Combustion development in a gasoline-fueled spark ignition–controlled auto-ignition engine operated at different spark timings and intake air temperatures

Spark ignition–controlled auto-ignition is a combustion strategy to overcome the challenges in a homogeneous charge compression ignition or controlled auto-ignition combustion which has a limited operation region and does not have any direct control of the combustion timing. However, the spark ignition–controlled auto-ignition combustion can result in a large cyclic variability due to two main distinctive combustion phases developing initially by flame propagation and following controlled auto-ignition combustion throughout an engine cycle. Characterization of combustion development is, therefore, required to maintain a stable engine operation under spark ignition–controlled auto-ignition combustion. In this research, experimental studies were carried out to investigate spark ignition–controlled auto-ignition combustion development at different spark advances and intake air temperatures. Combustion analyses were performed employing pressure-based heat release and mass fraction burn curve to determine the main combustion parameters along with transition points (corresponding to crank angles) to controlled auto-ignition and mass fraction burnt by flame propagation. The results reveal that transition point has a strong correlation with crank angle position where 10% of fuel mass consumed combustion phasing rather than mass fraction burnt by flame propagation at the same intake air temperature. The cycles with a higher mass fraction burnt by flame propagation can result from early flame development at the advanced spark timings (at −30 and −40 °CA) while the slow flame development at a spark timing of −20 °CA due to late transition point corresponding to crank angle occurred. Besides, it is also found that flame propagation phase more contributes to the cyclic variation in the whole combustion process.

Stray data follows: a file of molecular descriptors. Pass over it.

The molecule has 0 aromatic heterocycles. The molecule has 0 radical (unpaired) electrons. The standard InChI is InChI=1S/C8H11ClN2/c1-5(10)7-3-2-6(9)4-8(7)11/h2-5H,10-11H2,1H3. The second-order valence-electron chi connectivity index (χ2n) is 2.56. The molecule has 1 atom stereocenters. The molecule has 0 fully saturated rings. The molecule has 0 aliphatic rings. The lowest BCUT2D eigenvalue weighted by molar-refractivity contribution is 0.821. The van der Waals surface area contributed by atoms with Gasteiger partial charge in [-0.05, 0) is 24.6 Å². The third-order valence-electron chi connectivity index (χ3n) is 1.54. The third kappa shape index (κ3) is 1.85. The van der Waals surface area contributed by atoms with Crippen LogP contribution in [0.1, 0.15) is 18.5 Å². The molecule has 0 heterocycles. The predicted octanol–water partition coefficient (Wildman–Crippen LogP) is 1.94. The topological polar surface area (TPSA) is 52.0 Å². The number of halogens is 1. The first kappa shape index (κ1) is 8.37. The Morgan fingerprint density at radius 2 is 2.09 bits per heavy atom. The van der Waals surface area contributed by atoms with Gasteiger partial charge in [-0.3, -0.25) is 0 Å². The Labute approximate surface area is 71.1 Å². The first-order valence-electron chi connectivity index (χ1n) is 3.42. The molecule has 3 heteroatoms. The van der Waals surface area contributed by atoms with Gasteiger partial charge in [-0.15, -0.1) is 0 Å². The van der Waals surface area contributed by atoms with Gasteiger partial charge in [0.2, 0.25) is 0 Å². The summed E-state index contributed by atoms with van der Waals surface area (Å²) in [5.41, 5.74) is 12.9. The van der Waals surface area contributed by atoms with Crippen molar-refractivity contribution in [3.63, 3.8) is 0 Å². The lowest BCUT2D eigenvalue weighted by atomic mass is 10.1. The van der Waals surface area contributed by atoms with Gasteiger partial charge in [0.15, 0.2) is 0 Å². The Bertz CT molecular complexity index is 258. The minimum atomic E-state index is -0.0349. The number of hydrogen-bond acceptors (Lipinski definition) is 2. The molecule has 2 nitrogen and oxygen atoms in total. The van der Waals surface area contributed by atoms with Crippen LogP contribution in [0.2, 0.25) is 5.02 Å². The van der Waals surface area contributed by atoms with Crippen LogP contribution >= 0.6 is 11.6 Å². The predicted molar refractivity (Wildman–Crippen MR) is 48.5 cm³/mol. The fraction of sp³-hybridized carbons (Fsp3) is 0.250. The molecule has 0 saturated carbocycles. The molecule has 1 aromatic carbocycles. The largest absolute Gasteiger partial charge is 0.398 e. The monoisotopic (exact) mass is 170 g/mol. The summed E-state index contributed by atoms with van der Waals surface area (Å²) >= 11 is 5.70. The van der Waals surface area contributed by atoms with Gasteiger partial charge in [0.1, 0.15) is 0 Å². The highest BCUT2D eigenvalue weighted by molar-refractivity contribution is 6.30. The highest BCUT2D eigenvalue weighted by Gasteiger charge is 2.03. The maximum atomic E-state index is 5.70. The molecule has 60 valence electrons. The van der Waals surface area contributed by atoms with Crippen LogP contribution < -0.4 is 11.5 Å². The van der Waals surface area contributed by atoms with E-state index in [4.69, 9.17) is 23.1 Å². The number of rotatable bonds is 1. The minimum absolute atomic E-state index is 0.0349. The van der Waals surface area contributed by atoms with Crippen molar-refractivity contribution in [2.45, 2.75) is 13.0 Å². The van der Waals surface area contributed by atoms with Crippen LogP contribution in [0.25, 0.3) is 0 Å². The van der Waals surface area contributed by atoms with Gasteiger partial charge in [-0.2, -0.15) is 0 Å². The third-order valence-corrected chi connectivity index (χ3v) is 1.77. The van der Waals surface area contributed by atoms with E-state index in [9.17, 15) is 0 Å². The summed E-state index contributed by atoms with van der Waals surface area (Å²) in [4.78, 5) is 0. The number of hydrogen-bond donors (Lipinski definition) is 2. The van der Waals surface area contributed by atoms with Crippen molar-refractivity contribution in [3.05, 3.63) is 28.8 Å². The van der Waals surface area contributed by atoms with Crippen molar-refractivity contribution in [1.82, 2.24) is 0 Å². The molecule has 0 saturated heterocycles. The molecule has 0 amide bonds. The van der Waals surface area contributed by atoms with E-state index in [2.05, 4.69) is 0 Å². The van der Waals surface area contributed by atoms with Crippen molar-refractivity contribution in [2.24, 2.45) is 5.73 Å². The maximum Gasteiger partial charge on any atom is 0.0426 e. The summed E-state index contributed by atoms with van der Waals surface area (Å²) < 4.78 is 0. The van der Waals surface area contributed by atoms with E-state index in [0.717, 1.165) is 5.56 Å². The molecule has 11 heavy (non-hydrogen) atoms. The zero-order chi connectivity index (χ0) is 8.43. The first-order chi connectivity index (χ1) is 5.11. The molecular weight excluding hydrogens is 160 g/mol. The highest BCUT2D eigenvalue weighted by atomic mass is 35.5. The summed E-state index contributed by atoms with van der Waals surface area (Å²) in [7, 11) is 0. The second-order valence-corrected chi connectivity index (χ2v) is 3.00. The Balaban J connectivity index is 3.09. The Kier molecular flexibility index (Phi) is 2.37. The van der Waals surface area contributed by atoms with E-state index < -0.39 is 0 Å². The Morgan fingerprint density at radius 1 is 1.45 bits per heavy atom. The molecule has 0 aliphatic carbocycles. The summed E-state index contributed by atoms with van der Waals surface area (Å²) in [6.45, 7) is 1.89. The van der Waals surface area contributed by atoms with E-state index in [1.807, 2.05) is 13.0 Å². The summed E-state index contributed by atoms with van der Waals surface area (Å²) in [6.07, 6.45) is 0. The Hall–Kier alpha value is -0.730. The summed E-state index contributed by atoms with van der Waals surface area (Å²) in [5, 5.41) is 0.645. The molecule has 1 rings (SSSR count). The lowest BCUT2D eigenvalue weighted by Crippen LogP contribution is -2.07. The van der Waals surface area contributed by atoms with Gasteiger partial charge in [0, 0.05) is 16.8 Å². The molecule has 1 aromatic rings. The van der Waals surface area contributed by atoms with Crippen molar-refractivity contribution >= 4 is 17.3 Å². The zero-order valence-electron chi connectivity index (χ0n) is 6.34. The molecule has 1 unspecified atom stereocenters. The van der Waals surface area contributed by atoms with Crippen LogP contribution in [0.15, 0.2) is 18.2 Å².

Language

  • English

Media Info

  • Media Type: Web
  • Features: References;
  • Pagination: pp 351-363
  • Serial:

Subject/Index Terms

Filing Info

  • Accession Number: 01765667
  • Record Type: Publication
  • Files: TRIS
  • Created Date: Jan 12 2021 3:09PM